Tuesday, February 26, 2008

Homily: Absalom Jones

Now that we Halls have a digital video recorder, I’m finally able at this late stage in clerical life to watch the Sunday morning news programs—the group of pundits whom Calvin Trillin once dubbed “Sabbath Gasbags.” This past Sunday, on Meet the Press, a distinguished group of Sabbath Gasbags passed the time dissecting the campaigns of Hillary Clinton and Barack Obama, and one of them quoted a line from Eleanor Roosevelt’s autobiography that I had never heard before: "No one can make you feel inferior without your consent." [“This is My Story”, 1937] Eleanor Roosevelt is one of my heroes—if you ever have the chance, visit her recently restored home at Val-Kill in Hyde Park, New York--and any account you read of her life involves the myriad ways in which she struggled to overcome the shyness and insecurity she developed as a result of her mother’s harsh criticism of her looks and comportment. (As a young girl, Eleanor’s mother Anna called Eleanor “granny” because she lacked the physical grace which Anna herself was known for.) One of the many things Eleanor Roosevelt exemplified over the course of her life was the ability to claim her own agency. You may think me inferior, she said, but I don’t actually become inferior until I consent to your opinion.
This quotation started me thinking about a lot of things, especially as I have tried to make my way through the public reactions to all of Seabury’s announcements last week. Most of the responses I’ve gotten have been both personally and institutionally supportive. Most people in the church –most rational people in the church--understand that all of our institutions—from dioceses and congregations to camps and chaplaincies and even seminaries will need to change dramatically if we wish to adapt to the changing social and economic realities of the 21st century. But there are a few voices—either rigid ideologues or those wedded to the “traditional” way of doing things—which have emerged calling Seabury’s decisions admissions of some kind of institutional or theological failure. It’s when I begin to internalize that critique that I find Eleanor Roosevelt’s words so helpful: "No one can make you feel inferior without your consent." Or, as a former colleague of mine used to pray, “let us never become agents of our own oppression.” Their story about me doesn’t become my story until I buy it myself.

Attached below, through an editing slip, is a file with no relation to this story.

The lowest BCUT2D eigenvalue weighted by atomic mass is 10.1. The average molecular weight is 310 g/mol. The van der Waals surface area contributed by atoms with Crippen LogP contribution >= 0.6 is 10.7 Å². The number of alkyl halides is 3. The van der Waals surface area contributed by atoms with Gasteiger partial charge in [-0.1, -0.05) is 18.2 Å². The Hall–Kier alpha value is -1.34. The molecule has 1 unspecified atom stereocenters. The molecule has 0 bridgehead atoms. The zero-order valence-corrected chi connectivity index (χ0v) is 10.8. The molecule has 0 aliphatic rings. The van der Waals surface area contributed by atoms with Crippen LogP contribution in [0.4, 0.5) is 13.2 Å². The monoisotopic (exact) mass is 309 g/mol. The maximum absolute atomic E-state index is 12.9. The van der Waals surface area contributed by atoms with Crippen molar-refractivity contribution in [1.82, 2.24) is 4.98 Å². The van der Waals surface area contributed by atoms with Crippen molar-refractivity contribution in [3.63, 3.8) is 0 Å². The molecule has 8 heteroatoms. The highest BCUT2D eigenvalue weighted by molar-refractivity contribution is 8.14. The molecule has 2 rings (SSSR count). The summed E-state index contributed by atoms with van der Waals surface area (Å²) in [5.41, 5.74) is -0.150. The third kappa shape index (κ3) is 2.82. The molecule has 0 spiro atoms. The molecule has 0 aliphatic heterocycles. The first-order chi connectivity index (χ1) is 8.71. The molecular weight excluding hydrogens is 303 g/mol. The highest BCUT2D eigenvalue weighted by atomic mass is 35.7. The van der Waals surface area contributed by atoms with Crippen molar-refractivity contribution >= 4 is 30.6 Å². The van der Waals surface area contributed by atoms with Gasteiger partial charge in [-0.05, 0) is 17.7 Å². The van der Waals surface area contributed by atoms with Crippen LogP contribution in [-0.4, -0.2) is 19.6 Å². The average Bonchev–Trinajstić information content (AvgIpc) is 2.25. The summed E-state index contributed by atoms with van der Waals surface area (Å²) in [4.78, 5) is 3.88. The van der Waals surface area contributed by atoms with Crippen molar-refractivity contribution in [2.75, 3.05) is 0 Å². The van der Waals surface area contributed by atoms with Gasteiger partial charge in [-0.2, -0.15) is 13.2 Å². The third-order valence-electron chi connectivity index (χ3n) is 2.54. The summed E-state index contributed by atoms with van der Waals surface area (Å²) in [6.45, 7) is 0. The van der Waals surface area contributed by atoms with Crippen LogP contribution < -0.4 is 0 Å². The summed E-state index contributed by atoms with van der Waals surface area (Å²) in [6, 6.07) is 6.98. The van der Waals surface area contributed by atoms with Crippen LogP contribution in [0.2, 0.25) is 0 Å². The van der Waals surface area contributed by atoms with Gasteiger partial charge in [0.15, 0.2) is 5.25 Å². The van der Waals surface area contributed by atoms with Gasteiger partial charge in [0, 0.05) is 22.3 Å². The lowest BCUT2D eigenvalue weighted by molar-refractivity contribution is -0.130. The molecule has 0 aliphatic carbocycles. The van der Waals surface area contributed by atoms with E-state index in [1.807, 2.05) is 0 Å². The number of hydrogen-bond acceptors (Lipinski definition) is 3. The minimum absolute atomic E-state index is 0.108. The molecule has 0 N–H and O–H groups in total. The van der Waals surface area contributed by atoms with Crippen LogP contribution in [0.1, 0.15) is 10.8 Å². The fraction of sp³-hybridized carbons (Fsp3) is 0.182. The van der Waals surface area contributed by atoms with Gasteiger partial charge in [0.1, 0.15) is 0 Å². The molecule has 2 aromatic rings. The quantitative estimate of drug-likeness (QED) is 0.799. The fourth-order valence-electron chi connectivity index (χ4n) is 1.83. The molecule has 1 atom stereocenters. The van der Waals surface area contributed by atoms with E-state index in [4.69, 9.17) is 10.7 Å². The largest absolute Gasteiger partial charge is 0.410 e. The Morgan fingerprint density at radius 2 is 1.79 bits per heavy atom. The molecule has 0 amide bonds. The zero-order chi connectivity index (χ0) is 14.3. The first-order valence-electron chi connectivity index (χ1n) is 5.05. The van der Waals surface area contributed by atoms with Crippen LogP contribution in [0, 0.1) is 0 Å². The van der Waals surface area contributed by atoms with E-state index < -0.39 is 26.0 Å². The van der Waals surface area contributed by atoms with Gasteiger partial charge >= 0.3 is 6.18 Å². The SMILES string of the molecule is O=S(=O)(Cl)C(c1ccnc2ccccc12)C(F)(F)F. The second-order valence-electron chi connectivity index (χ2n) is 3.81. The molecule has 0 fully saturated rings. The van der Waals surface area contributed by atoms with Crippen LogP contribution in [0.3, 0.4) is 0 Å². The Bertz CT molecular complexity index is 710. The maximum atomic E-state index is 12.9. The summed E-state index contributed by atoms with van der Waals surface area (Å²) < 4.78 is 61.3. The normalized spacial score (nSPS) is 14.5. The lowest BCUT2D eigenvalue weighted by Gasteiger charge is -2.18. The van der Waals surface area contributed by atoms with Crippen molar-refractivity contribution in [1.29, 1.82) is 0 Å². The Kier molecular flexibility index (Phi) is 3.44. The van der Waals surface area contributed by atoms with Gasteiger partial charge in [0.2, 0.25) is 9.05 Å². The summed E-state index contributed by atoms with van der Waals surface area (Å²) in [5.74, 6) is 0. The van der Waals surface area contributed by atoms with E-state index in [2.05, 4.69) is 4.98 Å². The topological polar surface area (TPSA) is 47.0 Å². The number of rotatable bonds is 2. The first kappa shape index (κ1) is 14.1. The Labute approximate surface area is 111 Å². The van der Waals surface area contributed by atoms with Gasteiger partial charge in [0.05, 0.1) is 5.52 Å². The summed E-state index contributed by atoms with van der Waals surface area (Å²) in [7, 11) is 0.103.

It seems to me that it’s in the spirit of Eleanor Roosevelt’s musings on how we collaborate in our own oppression that we read the Gospel we have heard this morning as we, together, commemorate Absalom Jones:

I do not call you slaves any longer, because the slave does not know what the master is doing; but I have called you friends, because I have made known to you everything that I have heard from my Father.—John 15.15

When we commemorate Absalom Jones, we usually remind ourselves that he was the first African American priest in the Episcopal Church. But the more you read about Jones (and about his friend and colleague, Richard Allen) the more you see that what distinguished Absalom Jones was his refusal to be an agent of his own oppression. When the members of Philadelphia’s St. George’s Methodist Episcopal Church decided that the black parishioners should sit in the balcony, Jones and Allen walked out—Jones to become an Episcopalian, Allen to found the African Methodist Episcopal Church. Absalom Jones went on to have a distinguished ministry in the Episcopal Church, and his day has become a focusing point for all of us to reflect on our church’s institutional racism, still alive and well almost two hundred years after Jones’s death. But today I would like us to think about Jones in the light of what Jesus and Eleanor Roosevelt have to say to us about our complicity in our own oppression. “I do not call you slaves any longer . . . but I have called you friends.” "No one can make you feel inferior without your consent." Whether you hear these words through the filter of your social location, your race, your gender, your sexual orientation, your body image, or your job, the witness of Absalom Jones has something radical and life-giving to say to you.